Osip Mandelstam, “The Poem”

The Poem (from The American Scholar)
Osip Mandelstam (trans. Christian Wiman)

White meteorite, infinity’s orphan, word
Painwaking particular earth…

Supplicants, tyrants, it doesn’t matter.
It is matter: unbudgeable, unjudgeable, itself.

Comment:

Wiman calls his work “versions,” not translations. (Still – preordering a copy of Wiman’s “versions” of Mandelstam will happen soon.)

We wonder about the Greek poiesis, with the general meaning “making” and a particular meaning of “making poetry.” It is matter, but perhaps not the matter regarding any particular political concern (“particular earth:” politics depends on saying “this is ours” and defending it to the death). It rather constitutes the world in its own eternality (“unbudgeable, unjudgeable, itself”). Why the need for such romantic overtones, though? Because poetry is making itself?

Maybe, but then we don’t hear any odes to atoms or bricks. This is a peculiar kind of structuring. It descends almost pure from the cosmos and becomes more human through finitude. “Painwaking” is after separation and orphanage. Not just pain, but an awareness that begets a new reality, a new source of growth.

That’s poetry’s power contrasted with master/slave dialectic. A very rough, oversimplified Hegel: we compete with each other selfishly. Not for resources so much, but to be identified as worthy against each other. At a given point, some just submit and others rule. Our reputations are “made.” We have our names and titles and opinions about others, and that is us. Compared to that, poetry may still not be truth, but something far more significant. It is voice upon earth, perhaps even our actual voice.

1 Comment

  1. Joe Nocera on the MF Global situation [before the got bought out]

    “In late October, during the final, desperate days before it entered bankruptcy proceedings, its executives took money from segregated customer accounts — money that belonged not to MF Global but to the farmers and commodities traders that were its clients — and used it to prop up its rapidly collapsing business. Nor was this petty cash: of the $6.9 billion in customer assets that MF Global held, a stunning $1.6 billion is missing. There is virtually no chance that the full amount will ever be recovered… Apparently, the current theory is that it was all just a big accident, the chaos of those final days causing the firm’s executives to tap into customer funds without realizing it.”

    http://www.nytimes.com/2012/03/13/opinion/nocera-is-mf-global-getting-a-free-pass.html

    Robert Frank a professor at Cornell [safety school U as harvard refers to it] discusses how to contain college costs:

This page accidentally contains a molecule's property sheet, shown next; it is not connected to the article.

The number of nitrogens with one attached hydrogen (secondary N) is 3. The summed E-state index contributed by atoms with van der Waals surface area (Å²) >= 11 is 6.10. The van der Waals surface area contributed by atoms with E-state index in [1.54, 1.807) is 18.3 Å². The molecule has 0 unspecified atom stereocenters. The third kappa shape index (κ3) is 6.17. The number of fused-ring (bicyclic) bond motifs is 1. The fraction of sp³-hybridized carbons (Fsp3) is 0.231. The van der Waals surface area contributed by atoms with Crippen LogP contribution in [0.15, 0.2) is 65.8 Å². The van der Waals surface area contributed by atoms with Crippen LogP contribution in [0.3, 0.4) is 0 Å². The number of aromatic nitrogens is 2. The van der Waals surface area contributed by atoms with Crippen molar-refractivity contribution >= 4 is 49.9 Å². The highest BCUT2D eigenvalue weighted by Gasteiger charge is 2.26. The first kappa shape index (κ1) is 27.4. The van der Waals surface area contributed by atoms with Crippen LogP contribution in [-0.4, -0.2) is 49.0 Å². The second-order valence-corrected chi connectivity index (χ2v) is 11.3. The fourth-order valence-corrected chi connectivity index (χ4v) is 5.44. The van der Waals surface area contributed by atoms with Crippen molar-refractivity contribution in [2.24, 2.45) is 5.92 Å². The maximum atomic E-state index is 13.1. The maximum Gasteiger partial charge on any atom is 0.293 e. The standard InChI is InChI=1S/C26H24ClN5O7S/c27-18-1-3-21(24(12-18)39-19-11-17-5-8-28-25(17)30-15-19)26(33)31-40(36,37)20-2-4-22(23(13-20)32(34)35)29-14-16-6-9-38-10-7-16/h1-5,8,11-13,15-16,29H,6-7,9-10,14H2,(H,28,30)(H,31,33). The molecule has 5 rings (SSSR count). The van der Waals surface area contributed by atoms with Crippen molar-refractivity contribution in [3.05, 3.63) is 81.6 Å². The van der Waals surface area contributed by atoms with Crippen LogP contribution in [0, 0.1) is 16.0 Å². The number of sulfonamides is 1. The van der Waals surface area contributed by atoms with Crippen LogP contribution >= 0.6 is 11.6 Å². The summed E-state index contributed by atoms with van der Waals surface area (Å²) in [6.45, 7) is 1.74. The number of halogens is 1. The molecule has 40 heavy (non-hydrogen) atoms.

“After adjusting for inflation, starting salaries for most graduates have remained essentially stagnant for several decades, while those at the bottom of the group have actually declined. Only the highest-paid graduates have enjoyed significant salary growth, and among those a very thin slice at the top has seen truly spectacular increases. Because of the bitter competition for those premium salaries, elite educational credentials are often a precondition for even landing a job interview. With so many applications for every vacancy, many consulting firms and investment banks, for example, now consider only candidates from a short list of top-ranked schools.”

    http://www.nytimes.com/2012/03/11/business/college-costs-are-rising-amid-a-prestige-chase.html?_r=1

    Kardashians Tehran style:

    “That “Shahs of Sunset,” a reality show about affluent, not-so-young Iranian-Americans in Los Angeles, is coming out while war with Iran is being discussed might seem opportunistic… The resolutely generic “Shahs” has been pre-emptively categorized as the Persian “Jersey Shore” and compared to the “Real Housewives” shows (also on Bravo) and the Kardashian family shows (also from Ryan Seacrest Productions). But the closest comparison by far is to the gloriously shallow, comically aspirational British series “The Only Way Is Essex,” which people involved in “Shahs” must have studied closely. The difference is that… The lazier, broader, pseudo-documentary American approach is on display in “Shahs,” which, like so many domestic reality shows, has a snappy opening montage front-loaded with the best bits — “We don’t work in buildings, we own them!”; “I don’t like ants, and I don’t like ugly people” — followed by an hour of random irritation and spirit-sapping triviality.”

    http://tv.nytimes.com/2012/03/10/arts/television/shahs-of-sunset-on-bravo-about-iranian-americans.html

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